Whistlestop Kefalonia



It’s got busy in the Ionian

It wasn’t a very auspicious start to our time on Kefalonia. As we arrived in Agia Euffimia so did a thunderstorm. The anchorage alternated between boats bobbing randomly to boats pulling tight on their chains as the gusts from the passing rain arrived. We’d pick what seemed like a good spot only for the boats to move around again and we’d be out of line before even dropping the anchor and have to start all over again. In the end we decided open space was our friend and as a bolt of lightning touched down on the land we choose a spot on the outer edge of the harbour outside the already anchored boats.

There's a storm a coming

There’s a storm a coming

The storm rolled away and calm returned. But only for a short while. While nowhere near as bad as Terrible Tuesday last week in Vathi, Tuesday in Agia Effimia was busy. Sunsail charter boats milled around waiting for instructions or dropped their hook right in front of other boats. A couple of other charter flotillas also arrived and hung around before being shepherded into spots on the quay. For a couple of hours there was a constant arrival of boats and soon the quay was full leaving new arrivals to find an anchor spot in the already full harbour. Even as dark arrived so did more boats, those with either huge optimism or just no idea that arriving in the dark in the busy Ionian is not a good idea, circling around trying to find a spot.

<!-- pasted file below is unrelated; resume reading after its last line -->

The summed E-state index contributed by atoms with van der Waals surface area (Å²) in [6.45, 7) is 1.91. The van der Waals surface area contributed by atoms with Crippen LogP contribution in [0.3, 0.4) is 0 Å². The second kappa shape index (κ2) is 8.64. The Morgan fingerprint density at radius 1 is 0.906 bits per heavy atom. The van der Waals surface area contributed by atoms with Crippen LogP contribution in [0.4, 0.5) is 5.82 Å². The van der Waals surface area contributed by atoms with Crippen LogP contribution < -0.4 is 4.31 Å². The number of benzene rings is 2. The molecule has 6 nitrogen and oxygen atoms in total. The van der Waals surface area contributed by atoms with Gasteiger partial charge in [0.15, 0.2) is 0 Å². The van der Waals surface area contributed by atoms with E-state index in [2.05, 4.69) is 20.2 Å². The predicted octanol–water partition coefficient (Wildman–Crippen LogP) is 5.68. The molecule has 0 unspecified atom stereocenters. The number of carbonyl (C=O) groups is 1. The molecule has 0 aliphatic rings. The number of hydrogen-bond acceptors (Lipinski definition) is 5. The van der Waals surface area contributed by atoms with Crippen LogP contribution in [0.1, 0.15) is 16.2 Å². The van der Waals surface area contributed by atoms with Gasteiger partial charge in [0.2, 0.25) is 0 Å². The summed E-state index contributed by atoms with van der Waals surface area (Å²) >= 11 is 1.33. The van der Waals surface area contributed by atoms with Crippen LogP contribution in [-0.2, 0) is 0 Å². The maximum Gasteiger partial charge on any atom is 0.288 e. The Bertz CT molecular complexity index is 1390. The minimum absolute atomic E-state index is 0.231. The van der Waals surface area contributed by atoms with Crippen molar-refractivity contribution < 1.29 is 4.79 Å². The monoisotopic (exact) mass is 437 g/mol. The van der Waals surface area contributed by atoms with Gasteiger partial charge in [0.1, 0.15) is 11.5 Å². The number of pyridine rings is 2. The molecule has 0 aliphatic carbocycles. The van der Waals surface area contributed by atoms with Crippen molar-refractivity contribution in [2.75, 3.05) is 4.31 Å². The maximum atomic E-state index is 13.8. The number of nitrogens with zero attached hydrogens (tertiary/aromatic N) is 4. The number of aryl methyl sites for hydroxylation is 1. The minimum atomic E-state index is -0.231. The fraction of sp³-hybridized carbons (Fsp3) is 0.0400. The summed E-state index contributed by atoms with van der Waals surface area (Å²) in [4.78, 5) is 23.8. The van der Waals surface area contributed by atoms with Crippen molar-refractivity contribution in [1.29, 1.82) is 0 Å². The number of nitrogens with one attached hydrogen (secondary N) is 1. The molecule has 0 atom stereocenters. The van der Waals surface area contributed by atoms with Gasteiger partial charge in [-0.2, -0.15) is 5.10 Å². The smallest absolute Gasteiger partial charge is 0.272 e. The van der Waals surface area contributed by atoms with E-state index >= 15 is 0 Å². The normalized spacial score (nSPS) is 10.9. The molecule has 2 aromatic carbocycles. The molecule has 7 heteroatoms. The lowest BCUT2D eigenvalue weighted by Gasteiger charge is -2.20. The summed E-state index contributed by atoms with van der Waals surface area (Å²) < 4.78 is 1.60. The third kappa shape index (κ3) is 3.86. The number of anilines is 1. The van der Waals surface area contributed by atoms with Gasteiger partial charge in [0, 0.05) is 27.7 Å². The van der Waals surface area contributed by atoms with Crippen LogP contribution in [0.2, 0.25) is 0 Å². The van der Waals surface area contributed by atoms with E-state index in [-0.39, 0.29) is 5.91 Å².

Many boats left the next day but it was a rainy, cloudy day and we didn’t get off to go ashore. Late afternoon the arrival rush started again, although not quite as bad as Tuesday, more black clouds loomed on the horizon and we cancelled a meal ashore.

It wasn’t all doom and gloom. The water was so clear we could see the white painted shank of our anchor 9m below, Emerald spent much of her time bobbing just above it. Nice and cool for swimming in too. The small town had butchers, tavernas, veggie shops, cake shops and a heady, sweet fragrance in the air from the masses of flowers hanging from the buildings.

However, after a day and half of being squeezed in and worried about leaving the boat, after a quick trip ashore the next morning, we decided to move on and revisit in quieter September. We have to come back because I want to try a Kefalonia meat pie having watched Captain Corelli’s Mandolin. Just an hour up the coast we arrived at Kalo Limani, a wide, deep bay with 4 other boats but still managed to find a roomy spot. The goats clambering on the rocks provided a soundtrack with their jingle jangle bells, the water was clear and the scenery was pretty. Much better than playing boat dodgems.

Ashore were some ruined stone houses, a family run taverna and flying high up on the hill, a Che Guevara flag! We had drinks at the taverna where the whole family was called in to service and their cat family of mum, dad and two playful kittens provided entertainment.

Colin makes a new friend

Colin makes a new friend